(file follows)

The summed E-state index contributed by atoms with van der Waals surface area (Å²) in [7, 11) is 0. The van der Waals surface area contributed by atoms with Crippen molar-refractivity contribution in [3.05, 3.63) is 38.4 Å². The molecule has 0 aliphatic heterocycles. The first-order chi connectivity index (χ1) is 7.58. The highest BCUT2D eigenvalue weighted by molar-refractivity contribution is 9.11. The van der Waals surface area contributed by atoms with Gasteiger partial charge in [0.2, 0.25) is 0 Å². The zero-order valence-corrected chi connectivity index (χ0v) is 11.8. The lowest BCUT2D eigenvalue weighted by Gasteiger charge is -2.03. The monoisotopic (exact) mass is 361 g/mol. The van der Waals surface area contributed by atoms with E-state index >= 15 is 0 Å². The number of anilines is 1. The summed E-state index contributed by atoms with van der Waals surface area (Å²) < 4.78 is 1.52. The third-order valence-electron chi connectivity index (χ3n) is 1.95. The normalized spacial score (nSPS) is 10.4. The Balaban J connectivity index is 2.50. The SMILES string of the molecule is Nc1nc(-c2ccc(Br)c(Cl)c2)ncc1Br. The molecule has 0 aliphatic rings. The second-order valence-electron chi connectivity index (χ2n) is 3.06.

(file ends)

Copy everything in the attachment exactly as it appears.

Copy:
The summed E-state index contributed by atoms with van der Waals surface area (Å²) in [7, 11) is 0. The van der Waals surface area contributed by atoms with Crippen molar-refractivity contribution in [3.05, 3.63) is 38.4 Å². The molecule has 0 aliphatic heterocycles. The first-order chi connectivity index (χ1) is 7.58. The highest BCUT2D eigenvalue weighted by molar-refractivity contribution is 9.11. The van der Waals surface area contributed by atoms with Gasteiger partial charge in [0.2, 0.25) is 0 Å². The zero-order valence-corrected chi connectivity index (χ0v) is 11.8. The lowest BCUT2D eigenvalue weighted by Gasteiger charge is -2.03. The monoisotopic (exact) mass is 361 g/mol. The van der Waals surface area contributed by atoms with E-state index >= 15 is 0 Å². The number of anilines is 1. The summed E-state index contributed by atoms with van der Waals surface area (Å²) < 4.78 is 1.52. The third-order valence-electron chi connectivity index (χ3n) is 1.95. The normalized spacial score (nSPS) is 10.4. The Balaban J connectivity index is 2.50. The SMILES string of the molecule is Nc1nc(-c2ccc(Br)c(Cl)c2)ncc1Br. The molecule has 0 aliphatic rings. The second-order valence-electron chi connectivity index (χ2n) is 3.06.